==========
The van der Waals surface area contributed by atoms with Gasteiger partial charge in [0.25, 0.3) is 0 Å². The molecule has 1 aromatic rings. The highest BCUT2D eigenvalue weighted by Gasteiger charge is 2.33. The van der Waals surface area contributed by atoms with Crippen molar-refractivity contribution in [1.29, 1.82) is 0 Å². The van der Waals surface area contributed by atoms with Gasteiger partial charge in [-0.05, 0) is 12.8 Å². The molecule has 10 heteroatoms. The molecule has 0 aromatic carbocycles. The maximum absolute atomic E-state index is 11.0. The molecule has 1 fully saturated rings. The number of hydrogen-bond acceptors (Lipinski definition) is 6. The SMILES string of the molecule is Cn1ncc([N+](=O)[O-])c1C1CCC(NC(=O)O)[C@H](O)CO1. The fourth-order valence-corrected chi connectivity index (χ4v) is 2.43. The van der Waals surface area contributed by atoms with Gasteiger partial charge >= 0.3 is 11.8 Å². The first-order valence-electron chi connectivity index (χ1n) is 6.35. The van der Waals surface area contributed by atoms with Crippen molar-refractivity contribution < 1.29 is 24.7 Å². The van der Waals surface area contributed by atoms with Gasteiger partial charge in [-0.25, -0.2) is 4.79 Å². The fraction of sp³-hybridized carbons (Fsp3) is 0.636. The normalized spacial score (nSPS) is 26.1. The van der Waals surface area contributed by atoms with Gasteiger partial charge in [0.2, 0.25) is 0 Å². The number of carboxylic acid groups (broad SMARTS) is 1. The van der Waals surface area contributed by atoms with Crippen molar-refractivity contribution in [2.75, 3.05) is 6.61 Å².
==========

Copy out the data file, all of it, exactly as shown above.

The van der Waals surface area contributed by atoms with Gasteiger partial charge in [0.25, 0.3) is 0 Å². The molecule has 1 aromatic rings. The highest BCUT2D eigenvalue weighted by Gasteiger charge is 2.33. The van der Waals surface area contributed by atoms with Crippen molar-refractivity contribution in [1.29, 1.82) is 0 Å². The van der Waals surface area contributed by atoms with Gasteiger partial charge in [-0.05, 0) is 12.8 Å². The molecule has 10 heteroatoms. The molecule has 0 aromatic carbocycles. The maximum absolute atomic E-state index is 11.0. The molecule has 1 fully saturated rings. The number of hydrogen-bond acceptors (Lipinski definition) is 6. The SMILES string of the molecule is Cn1ncc([N+](=O)[O-])c1C1CCC(NC(=O)O)[C@H](O)CO1. The fourth-order valence-corrected chi connectivity index (χ4v) is 2.43. The van der Waals surface area contributed by atoms with Gasteiger partial charge >= 0.3 is 11.8 Å². The first-order valence-electron chi connectivity index (χ1n) is 6.35. The van der Waals surface area contributed by atoms with Crippen molar-refractivity contribution < 1.29 is 24.7 Å². The van der Waals surface area contributed by atoms with Gasteiger partial charge in [-0.25, -0.2) is 4.79 Å². The fraction of sp³-hybridized carbons (Fsp3) is 0.636. The normalized spacial score (nSPS) is 26.1. The van der Waals surface area contributed by atoms with Gasteiger partial charge in [0.2, 0.25) is 0 Å². The number of carboxylic acid groups (broad SMARTS) is 1. The van der Waals surface area contributed by atoms with Crippen molar-refractivity contribution in [2.75, 3.05) is 6.61 Å².